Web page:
By Sarah Schrock

A familiar face in a new location is making an appearance at the Methow Valley Farmers Market in Twisp this season. The affable “Lightning Bill” Austin has been selling his art, photography and small crafts during his Saturdays off from his lookout at Leecher Mountain.

“Lightning Bill” manned the Goat Peak Lookout spanning nearly two decades until the U.S. Forest Service changed his post to Leecher Mountain three years ago. If you had the pleasure of meeting “Lightning Bill” atop Goat Peak, you would likely have been greeted warmly with his whimsical poetry.

Bill’s poetry and personality are legendary, and for many his presence is much missed. But three years ago when the Forest Service abandoned Goat Peak as a permanent post and transferred Bill to Leecher Mountain south of Twisp, Bill found a lot more time on his hands to hone in on his art and pursue new crafts beyond poetry.

The Leecher Mountain post has proven to be a bit lonely for the veteran fire watcher.  While Goat Peak hosted a parade of hikers during the summer months, Leecher receives almost none. Bill lamented that he gets the occasional visitor on a four-wheeler since the lookout can be visited via road, but he truly misses socializing with the frequent visitors at Goat Peak.

Photo courtesy of Sarah Schrock
“Lightning Bill” Austin at a recent Methow Valley Farmers Market in Twisp.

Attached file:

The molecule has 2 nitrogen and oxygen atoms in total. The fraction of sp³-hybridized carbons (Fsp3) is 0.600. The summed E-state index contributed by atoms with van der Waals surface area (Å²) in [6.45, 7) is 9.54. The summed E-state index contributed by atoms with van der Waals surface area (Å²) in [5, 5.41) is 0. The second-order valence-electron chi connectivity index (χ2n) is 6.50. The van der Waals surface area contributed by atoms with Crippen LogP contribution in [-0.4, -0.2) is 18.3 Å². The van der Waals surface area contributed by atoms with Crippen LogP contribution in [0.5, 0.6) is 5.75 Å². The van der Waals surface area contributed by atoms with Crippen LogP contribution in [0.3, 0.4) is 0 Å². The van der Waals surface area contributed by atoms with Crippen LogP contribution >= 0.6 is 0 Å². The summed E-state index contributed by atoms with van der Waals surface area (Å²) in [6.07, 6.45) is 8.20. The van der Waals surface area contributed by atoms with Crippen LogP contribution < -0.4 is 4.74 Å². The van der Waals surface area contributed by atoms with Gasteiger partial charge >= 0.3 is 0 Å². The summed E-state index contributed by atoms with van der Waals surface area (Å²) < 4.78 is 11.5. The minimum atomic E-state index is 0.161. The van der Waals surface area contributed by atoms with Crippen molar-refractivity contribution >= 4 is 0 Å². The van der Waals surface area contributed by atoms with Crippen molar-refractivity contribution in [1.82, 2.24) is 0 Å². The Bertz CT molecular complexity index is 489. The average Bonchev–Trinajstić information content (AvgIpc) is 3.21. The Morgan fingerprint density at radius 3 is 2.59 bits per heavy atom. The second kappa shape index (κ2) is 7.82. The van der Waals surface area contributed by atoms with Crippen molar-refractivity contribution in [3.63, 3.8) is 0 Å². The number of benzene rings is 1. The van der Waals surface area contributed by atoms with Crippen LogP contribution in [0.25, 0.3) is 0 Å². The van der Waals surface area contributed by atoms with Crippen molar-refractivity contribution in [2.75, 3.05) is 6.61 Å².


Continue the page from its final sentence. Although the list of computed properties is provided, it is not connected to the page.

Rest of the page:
Bill’s illustrations portray a playful animated retelling of many of the sights and memories related to life from the lookout. Capturing the scenery in vibrant colors, animals come to life in the forest and mountains as Bill’s animated characters tell stories of adventure and encounters on the wild side. Certain characters show up through many of his works, including his dog Blaze, who recently passed away after a long life as Bill’s trusted lookout companion. Lightning Bill is still very much grieving the loss of his devoted companion who shared his remarkable life in the sky for 15 years.

Bill also sells wooden beads and zipper ties that he makes during the long hours in the lookout, along with some amazing photography of, you guessed it, lightning! Through the years he’s been able to capture the dramatic displays of purple, blackened skies with perfect bolts severing the clouds. There’s a lot of life to capture through art up at the lookout, and Bill has spent the last few decades doing just that and he loves to share it.

Bill would love visitors at his Leecher Mountain Lookout. Unlike Goat Peak, Leecher is accessible via vehicle, though there have been some washouts and the road is rough, so some clearance on your vehicle is advised. Mountain biking or hiking the road is also an option — it’s about 5 miles from the rough road. Access Leecher Mountain Lookout via Benson Creek Road, continue along FS Road 4150, then take a right on FS 110 to 100 to the lookout. So if you are looking for a new outing, pay him a visit, he’d rightly appreciate it!


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